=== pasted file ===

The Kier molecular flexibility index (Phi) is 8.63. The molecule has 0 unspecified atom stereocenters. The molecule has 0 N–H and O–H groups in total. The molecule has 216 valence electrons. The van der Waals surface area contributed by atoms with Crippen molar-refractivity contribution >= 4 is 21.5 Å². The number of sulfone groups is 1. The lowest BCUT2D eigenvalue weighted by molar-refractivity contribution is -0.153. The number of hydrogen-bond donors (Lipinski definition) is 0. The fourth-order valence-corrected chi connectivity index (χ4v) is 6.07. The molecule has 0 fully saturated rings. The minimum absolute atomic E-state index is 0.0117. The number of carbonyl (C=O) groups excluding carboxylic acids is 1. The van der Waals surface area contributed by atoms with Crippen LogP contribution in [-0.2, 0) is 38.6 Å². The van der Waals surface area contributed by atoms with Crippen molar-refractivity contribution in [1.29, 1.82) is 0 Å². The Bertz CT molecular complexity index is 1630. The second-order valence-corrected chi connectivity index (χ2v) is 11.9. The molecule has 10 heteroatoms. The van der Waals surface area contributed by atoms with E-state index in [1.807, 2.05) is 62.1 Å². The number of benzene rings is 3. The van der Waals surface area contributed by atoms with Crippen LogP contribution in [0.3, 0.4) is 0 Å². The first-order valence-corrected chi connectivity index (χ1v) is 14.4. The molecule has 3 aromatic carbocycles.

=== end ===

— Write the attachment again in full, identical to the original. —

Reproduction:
The Kier molecular flexibility index (Phi) is 8.63. The molecule has 0 unspecified atom stereocenters. The molecule has 0 N–H and O–H groups in total. The molecule has 216 valence electrons. The van der Waals surface area contributed by atoms with Crippen molar-refractivity contribution >= 4 is 21.5 Å². The number of sulfone groups is 1. The lowest BCUT2D eigenvalue weighted by molar-refractivity contribution is -0.153. The number of hydrogen-bond donors (Lipinski definition) is 0. The fourth-order valence-corrected chi connectivity index (χ4v) is 6.07. The molecule has 0 fully saturated rings. The minimum absolute atomic E-state index is 0.0117. The number of carbonyl (C=O) groups excluding carboxylic acids is 1. The van der Waals surface area contributed by atoms with Crippen LogP contribution in [-0.2, 0) is 38.6 Å². The van der Waals surface area contributed by atoms with Crippen molar-refractivity contribution in [1.29, 1.82) is 0 Å². The Bertz CT molecular complexity index is 1630. The second-order valence-corrected chi connectivity index (χ2v) is 11.9. The molecule has 10 heteroatoms. The van der Waals surface area contributed by atoms with E-state index in [1.807, 2.05) is 62.1 Å². The number of benzene rings is 3. The van der Waals surface area contributed by atoms with Crippen LogP contribution in [0.3, 0.4) is 0 Å². The first-order valence-corrected chi connectivity index (χ1v) is 14.4. The molecule has 3 aromatic carbocycles.